In the courtroom environment, oral presentations are becoming increasingly supplemented and replaced by advancing digital technologies that provide legal practitioners with effective demonstrative capabilities. Improvements in the field of virtual reality (“VR”) are facilitating the creation of immersive environments in which a user’s senses and perceptions of the physical world can be completely replaced with virtual renderings. As courts, lawyers, and experts continue to grapple with evidentiary questions of admissibility posed by evolving technologies in the field of computer-generated evidence (“CGE”), issues posed by the introduction of immersive virtual environments (“IVEs”) into the courtroom have, until recently, remained a largely theoretical discussion.

Though the widespread use of IVEs at trial has not yet occurred, research into the practical applications of these VR technologies in the courtroom is ongoing, with several studies having successfully integrated IVEs into mock scenarios. For example, in 2002, the Courtroom 21 Project (run by William & Mary Law School and the National Center for State Courts) hosted a lab trial in which a witness used an IVE. The issue in the case was whether a patient’s death was the result of the design of a cholesterol-removing stent or a surgeon’s error in implanting it upside down.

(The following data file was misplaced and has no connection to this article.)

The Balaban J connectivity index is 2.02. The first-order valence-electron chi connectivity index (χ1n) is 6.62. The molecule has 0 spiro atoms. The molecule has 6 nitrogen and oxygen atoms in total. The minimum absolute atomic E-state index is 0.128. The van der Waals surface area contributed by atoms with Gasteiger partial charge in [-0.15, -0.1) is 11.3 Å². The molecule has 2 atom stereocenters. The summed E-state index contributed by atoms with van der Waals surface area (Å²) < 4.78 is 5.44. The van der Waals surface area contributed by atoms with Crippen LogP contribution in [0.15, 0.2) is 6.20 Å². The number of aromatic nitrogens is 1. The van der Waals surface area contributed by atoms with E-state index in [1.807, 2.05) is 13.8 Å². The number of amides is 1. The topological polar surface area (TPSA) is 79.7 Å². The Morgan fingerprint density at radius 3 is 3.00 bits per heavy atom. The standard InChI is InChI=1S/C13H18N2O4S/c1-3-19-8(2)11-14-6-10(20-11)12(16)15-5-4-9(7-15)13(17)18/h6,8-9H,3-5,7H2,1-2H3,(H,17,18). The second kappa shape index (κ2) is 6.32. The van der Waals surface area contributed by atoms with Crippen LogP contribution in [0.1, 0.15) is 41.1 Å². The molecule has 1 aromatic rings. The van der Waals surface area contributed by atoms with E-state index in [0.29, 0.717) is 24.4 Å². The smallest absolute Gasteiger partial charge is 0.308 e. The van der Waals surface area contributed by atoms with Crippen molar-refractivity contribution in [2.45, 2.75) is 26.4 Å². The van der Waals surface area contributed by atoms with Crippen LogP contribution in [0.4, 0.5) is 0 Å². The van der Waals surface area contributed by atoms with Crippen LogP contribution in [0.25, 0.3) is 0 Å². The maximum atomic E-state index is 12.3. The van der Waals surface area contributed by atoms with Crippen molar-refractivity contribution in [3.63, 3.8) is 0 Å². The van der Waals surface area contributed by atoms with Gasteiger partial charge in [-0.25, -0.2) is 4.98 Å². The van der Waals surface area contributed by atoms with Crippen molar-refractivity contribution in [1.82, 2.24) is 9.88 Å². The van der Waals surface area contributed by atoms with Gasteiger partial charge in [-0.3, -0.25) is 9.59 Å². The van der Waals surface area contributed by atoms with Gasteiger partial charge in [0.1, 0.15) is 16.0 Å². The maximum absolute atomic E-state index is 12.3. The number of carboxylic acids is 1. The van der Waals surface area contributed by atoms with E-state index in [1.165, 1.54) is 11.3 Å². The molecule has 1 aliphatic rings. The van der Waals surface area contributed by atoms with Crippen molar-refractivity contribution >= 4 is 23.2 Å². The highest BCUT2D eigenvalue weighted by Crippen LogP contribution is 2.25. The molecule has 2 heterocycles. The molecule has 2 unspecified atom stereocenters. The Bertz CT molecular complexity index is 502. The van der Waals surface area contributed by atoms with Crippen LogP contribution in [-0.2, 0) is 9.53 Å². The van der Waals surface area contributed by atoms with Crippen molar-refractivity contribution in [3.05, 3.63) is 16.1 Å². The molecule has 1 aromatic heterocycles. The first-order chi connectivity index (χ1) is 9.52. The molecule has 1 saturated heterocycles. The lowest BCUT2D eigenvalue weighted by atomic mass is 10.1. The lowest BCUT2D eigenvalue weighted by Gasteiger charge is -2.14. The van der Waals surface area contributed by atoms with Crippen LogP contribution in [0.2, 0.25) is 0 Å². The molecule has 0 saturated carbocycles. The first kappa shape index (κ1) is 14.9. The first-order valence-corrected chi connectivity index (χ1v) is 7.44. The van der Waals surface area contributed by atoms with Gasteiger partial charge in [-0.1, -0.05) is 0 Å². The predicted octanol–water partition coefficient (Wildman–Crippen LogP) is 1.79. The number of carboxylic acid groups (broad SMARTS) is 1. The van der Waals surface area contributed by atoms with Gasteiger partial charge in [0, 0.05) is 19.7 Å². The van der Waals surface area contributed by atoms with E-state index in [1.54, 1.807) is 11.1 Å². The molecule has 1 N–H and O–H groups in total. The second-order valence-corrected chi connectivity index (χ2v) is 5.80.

Forum shopping is problematic because it may lead to forum selling. For diverse motives, including prestige, local benefits, or re-election, some judges want to hear more cases. When plaintiffs have wide choice of forum, such judges have incentives to make the law more pro-plaintiff because plaintiffs choose the court. While only a few judges may be motivated to attract more cases, their actions can have large effects because their courts will attract a disproportionate share of cases. For example, judges in the Eastern District of Texas have attracted patent plaintiffs to their district by distorting the rules and practices relating to case assignment, joinder, discovery, transfer, and summary judgment. As a result of these efforts, more than a quarter of all patent infringement suits were filed in the Eastern District of Texas in 2014. Consideration of forum selling helps justify constitutional constraints on personal jurisdiction. Without constitutional limits on jurisdiction, some courts are likely to be biased in favor of plaintiffs in order to attract litigation. This Article explores forum selling through five case studies: patent litigation in the Eastern District of Texas and elsewhere; class actions and mass torts in “magnet jurisdictions” such as Madison County, Illinois; bankruptcy and the District of Delaware; ICANN domain name arbitration; and common law judging in early modern England.